Birth order effects on human capital development of children in Ecuador

Posted on August 19, 2012 • Filed under: Culture, Ecuador, Social Issues

Monique de Haan
Erik Plug
José Rosero
In this paper we investigate birth order effects on human capital development of children in Ecuador.
Specifically, we estimate the relationship between birth order, preschool cognition and secondary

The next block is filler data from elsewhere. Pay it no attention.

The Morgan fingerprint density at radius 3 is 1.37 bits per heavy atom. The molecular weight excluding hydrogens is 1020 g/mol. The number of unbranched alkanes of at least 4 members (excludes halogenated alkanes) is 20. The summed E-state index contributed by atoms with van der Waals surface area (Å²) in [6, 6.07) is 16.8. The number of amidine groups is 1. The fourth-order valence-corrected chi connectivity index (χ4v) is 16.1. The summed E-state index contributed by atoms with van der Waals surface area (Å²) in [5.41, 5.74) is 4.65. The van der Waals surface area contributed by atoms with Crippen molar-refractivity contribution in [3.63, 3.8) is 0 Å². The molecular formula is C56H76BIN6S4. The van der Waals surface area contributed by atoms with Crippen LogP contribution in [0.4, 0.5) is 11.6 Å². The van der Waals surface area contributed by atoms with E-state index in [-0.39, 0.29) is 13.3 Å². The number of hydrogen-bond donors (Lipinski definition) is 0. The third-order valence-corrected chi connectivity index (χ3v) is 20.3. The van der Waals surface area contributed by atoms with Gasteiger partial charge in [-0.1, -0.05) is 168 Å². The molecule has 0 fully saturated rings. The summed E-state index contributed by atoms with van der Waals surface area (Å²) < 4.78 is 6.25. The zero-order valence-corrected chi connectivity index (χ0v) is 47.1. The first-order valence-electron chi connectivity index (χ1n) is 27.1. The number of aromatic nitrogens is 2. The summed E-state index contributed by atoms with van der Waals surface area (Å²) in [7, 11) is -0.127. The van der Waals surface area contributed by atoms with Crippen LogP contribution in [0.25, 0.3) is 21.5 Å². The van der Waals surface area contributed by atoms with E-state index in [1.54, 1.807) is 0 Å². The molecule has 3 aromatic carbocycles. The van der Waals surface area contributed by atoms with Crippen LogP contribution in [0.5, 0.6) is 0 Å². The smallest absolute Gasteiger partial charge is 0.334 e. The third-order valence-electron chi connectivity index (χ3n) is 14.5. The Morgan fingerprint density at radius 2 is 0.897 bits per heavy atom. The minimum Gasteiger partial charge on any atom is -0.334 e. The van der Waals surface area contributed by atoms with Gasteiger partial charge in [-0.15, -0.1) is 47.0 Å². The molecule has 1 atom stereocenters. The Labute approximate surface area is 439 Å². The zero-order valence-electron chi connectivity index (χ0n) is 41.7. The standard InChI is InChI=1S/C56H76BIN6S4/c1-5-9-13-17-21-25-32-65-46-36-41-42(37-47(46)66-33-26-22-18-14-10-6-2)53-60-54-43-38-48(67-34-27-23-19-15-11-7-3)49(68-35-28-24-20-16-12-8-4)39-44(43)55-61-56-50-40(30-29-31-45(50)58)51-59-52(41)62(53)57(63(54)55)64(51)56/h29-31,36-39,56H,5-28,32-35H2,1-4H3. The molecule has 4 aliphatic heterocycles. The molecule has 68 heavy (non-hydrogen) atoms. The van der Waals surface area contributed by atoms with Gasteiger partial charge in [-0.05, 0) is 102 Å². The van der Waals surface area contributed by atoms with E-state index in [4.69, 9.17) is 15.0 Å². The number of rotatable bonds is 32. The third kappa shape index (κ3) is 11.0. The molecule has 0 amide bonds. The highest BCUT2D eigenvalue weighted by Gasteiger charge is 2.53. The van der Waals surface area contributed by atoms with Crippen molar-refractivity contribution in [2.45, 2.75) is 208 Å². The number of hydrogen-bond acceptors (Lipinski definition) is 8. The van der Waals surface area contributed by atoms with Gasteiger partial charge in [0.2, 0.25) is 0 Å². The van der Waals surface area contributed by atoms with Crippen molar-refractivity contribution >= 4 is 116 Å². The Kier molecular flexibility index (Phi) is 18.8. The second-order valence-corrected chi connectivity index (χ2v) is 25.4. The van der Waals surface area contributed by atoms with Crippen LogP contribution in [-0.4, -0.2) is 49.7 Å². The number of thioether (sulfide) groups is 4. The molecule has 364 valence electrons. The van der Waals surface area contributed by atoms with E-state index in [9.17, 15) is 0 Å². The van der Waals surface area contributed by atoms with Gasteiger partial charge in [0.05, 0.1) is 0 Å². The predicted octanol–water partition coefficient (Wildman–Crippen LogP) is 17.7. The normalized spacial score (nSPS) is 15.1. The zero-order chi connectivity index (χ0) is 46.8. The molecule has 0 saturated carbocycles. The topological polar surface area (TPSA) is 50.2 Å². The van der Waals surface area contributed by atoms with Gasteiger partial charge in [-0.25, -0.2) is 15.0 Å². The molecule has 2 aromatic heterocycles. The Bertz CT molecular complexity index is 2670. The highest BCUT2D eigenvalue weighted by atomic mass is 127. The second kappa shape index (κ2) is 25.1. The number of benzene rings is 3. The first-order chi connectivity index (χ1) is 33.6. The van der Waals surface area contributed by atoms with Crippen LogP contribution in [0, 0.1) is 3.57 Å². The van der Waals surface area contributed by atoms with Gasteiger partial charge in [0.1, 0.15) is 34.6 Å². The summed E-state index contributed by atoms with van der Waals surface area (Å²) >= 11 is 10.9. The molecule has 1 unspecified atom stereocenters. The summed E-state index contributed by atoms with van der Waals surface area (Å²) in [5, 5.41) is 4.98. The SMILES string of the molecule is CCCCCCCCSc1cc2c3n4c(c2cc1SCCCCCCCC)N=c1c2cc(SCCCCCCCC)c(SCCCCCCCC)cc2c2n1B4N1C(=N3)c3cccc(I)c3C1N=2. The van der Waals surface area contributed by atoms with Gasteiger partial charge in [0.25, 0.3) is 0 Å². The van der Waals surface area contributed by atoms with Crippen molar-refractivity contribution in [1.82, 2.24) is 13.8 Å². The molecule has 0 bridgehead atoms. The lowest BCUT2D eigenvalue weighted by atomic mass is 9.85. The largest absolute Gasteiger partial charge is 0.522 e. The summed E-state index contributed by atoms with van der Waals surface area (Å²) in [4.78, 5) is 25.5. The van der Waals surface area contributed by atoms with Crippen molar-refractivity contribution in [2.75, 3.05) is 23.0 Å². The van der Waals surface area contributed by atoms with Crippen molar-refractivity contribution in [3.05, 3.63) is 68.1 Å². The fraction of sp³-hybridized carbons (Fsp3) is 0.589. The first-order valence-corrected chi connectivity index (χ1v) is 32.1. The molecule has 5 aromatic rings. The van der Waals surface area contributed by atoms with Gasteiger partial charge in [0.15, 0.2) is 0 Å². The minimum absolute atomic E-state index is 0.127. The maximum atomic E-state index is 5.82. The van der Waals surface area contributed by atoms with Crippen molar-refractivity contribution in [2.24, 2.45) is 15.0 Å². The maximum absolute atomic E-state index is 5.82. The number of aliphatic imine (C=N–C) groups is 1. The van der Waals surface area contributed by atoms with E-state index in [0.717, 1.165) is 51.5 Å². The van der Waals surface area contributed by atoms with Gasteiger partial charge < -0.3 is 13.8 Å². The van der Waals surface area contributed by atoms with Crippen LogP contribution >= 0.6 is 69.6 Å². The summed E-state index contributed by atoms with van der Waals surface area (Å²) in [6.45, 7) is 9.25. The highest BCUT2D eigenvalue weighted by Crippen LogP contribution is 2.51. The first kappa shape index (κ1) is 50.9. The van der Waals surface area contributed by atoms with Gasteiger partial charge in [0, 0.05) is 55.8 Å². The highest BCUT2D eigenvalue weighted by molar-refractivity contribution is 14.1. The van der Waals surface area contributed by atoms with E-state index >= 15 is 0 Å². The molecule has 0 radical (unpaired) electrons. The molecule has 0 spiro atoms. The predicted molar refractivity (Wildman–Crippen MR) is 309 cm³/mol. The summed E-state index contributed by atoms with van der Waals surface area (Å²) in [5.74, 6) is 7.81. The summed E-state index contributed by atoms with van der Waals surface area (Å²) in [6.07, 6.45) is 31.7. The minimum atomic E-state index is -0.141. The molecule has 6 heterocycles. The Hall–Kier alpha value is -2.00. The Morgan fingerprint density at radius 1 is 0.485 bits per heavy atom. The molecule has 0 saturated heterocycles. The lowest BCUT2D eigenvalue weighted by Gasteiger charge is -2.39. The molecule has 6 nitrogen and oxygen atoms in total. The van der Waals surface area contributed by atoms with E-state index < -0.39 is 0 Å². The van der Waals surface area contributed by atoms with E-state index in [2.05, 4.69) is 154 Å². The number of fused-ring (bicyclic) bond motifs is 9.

school enrollment using family fixed effects estimation to rule out that observed differences in birth order are driven by family size or any other omitted family factor that is shared among siblings. In addition, we explore possible pathways that predict the birth order patterns we observe; in particular, we look for parental treatment differentials and test whether the amount of time mothers allocate to various types of child care depends on birth order. We have at our disposal two data sources. The data we use to examine the effect of birth order on child schooling and child labor are taken from the SELBEN database which covers almost all poor families in Ecuador at some point during 2001 and 2006. The data we use to examine the effect of birth order on preschool cognition come from a recent survey we held in Ecuador between 2008 and 2010 among a selective sample of poor families with children eligible for early child development programs. Cognitive test scores were taken from children up to 6 years old. Of relevance to our study, mothers were asked questions about, among others, the amount of time spent with each child on a particular day at particular activities. In this paper we find that child schooling increases with birth order, while child labor decreases with birth order. These birth order estimates are substantial and insensitive to omitted characteristics that children within families share. Similar birth order patterns are also observed much earlier in life; we find positive effects of birth order on various measures of preschool cognition. When we consider the time mothers spend with their children as possible driver behind these birth order patterns, we find that later born children receive more childcare time than earlier born children. In particular, later born children receive much more cognitive childcare time (which includes playing, drawing, talking and reading stories or books). They are also breastfed longer. Our findings are consistent with models where time investment in children early on in life is important to the further development of human capital (Becker, 1965; Cunha et al., 2006; Almond and Currie, 2011). Since the birth order results we find are opposite to what is commonly found in the western 2 world (Björklund and Salvanes, 2011), we tentatively conclude that the negative relationship between birth order and human capital may not hold in the context of a developing country. We do not provide any causal evidence on why this is, but speculate about related explanations that are more common to developing countries: high poverty rates, low levels of parental education and high teenage pregnancy rates. When we look at preschool cognition, we do not find much when we estimate birth order effects on stratified samples. But when we look at school and work outcomes of children in their teens, we find the largest birth order effects in poor and lower educated families. In fact, birth order effects appear slightly negative for teenage children growing up in richer families, having higher educated parents. Poverty (and the absence thereof) seems to be a likely driver behind the birth order divide between developing and developed countries. The paper continues as follows. Section 2 provides some empirical and theoretical background on the relationship between birth order, cognitive development and child schooling. Section 3 shortly describes Ecuador and the data we have collected there. After introducing the empirical fixed effects strategy in Section 4, Section 5 presents our main birth order estimates for child cognition, child schooling and child labor. In Section 6 we investigate potential explanations for our positive birth order estimates and finally Section 7 presents conclusions. Read Article

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